- Animals: bees
- Education and Training: study circle
- Energy: energy conservation/efficiency, energy use
- Farm Business Management: marketing management
- Sustainable Communities: local and regional food systems, community development
The Center for Permaculture as Native Science is closing. We are sad that we are unable to complete the project, but we are glad to see that successful project participants are continuing on their own showing others, independently, without the need of a “program.” The base built by past projects apparently boosted participants through identified short-term outcomes of changes in awareness, knowledge, abilities, skills/behavior and the expected intermediate outcome of the application of new knowledge, attitudes and skills, and has brought them (and many neighbors) into the process of a systemic change is well-started this Spring.
You will see the “output” of public demonstration of personal capability and applied knowledge and that:
1) The tree planting continued strong, providing shelter to gardens and success and enthusiasm to participants to move onto gardening (and also dig and transplant their own “feral” seedlings in the future)
2) The number of beekeepers continues to increase (35 in the spring of 2004); they are sharing beekeeping knowledge and experience and harvesting/selling honey together.
3) Youth and adult gardeners are encouraging and helping each other in their neighborhoods, eating better and forming a real and successful Reservation Gardeners’ Market (12 gardeners were venders in 2003)
4) More than 20 solar-powered pumps are providing water to Reservation pastures and/or gardens, the word is spreading fast, each owner, local NRCS, and the Tribal Utilities Commission are promoting, a Permaculture participant has become a dealer. . .
That individuals become more self-confident and strengthen their interaction with our Mother Earth was our initial purpose. In practice, these human-initiated, Earth-related activities have begun to result in the personal and social strengthening of participants and a lead into less economic dependence.
SUMMER 2003 – SUN & WIND
During the summer of 2003 the drought gave an urgent push to our renewable energy participants in the form of ranchers and gardeners needing water for cattle and gardens away from the grid. The “system” of two solar panels and a dc submersible pump were first paid for by project money, then some by “match,” participants/recipients always committed to knowing what they were doing and promoting the solar alternative. The reservation well-digger became the project’s field man, and is now a dealer. The last donated system went to the NRCS representative, now having the knowledge and experience to promote solar in the government “match” program.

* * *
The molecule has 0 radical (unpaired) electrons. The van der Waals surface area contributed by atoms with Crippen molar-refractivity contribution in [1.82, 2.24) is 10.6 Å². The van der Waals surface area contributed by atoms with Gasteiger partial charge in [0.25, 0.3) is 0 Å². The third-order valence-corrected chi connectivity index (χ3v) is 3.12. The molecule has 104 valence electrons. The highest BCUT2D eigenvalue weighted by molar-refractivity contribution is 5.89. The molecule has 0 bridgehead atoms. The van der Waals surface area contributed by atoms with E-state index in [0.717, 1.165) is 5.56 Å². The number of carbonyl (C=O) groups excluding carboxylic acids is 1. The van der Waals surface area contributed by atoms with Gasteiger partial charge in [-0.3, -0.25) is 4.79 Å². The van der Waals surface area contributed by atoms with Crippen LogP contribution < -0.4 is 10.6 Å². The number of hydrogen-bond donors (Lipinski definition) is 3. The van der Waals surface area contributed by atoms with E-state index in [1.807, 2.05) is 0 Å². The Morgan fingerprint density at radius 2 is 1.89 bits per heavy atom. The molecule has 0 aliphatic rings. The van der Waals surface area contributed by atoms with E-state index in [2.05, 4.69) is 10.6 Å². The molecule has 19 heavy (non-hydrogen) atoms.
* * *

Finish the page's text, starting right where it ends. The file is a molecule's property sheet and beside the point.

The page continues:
Through the coordinator’s weekly meetings with the PAs as they picked up their stipends) gardeners and Youth received reminders, information and encouragement about garden care, harvest, home diet/storage, market sales – then fall garden tasks. Also September tree lessons promoted and implemented; October seedlings ordered.
PAs kept gardening activities going in their home neighborhoods, including care, harvest, storage and bringing surplus to the Gardeners’ Market (July-September).
PAs did fall garden plot prep, brought neighbors to tree lessons, provided nutrition input for community holiday meals. Youth interns accompanied PAs (October-November).
NOVEMBER 2003-JANUARY 2004
Plans, reports, grant proposals, study for handouts (trees, bees, gardens), worked hard with Tribal Utility Commission and NRCS teaching/promoting solar-powered water pumps for range pasture (and gardens).
FALL/SPRING 2003 – SHELTERBELTS
Excellent turn-out for fall shelterbelt lessons and those who ordered seedlings, the most enthusiastic ever, picked them up and planted them the last weekend in March. Past participants stopped by to let us know they were filing in” this year by transplanting “volunteer/feral” seedlings from the canyons and along stream beds.
New season planning seasons; tree review and distribution, bee review meetings, Garden Market ads with timely garden tasks in reservation SunTimes and county Tribune.
Because the draught is hard on bees, we didn’t offer the project (lessons, equipment, bees) to new participants in 2004, but contacted past participants still active beekeepers (about 30!). We met and learned from each other. Last year’s people received their second-year equipment. Past participants who lost their bees received replacement colonies. Everyone learned from each other’s experience.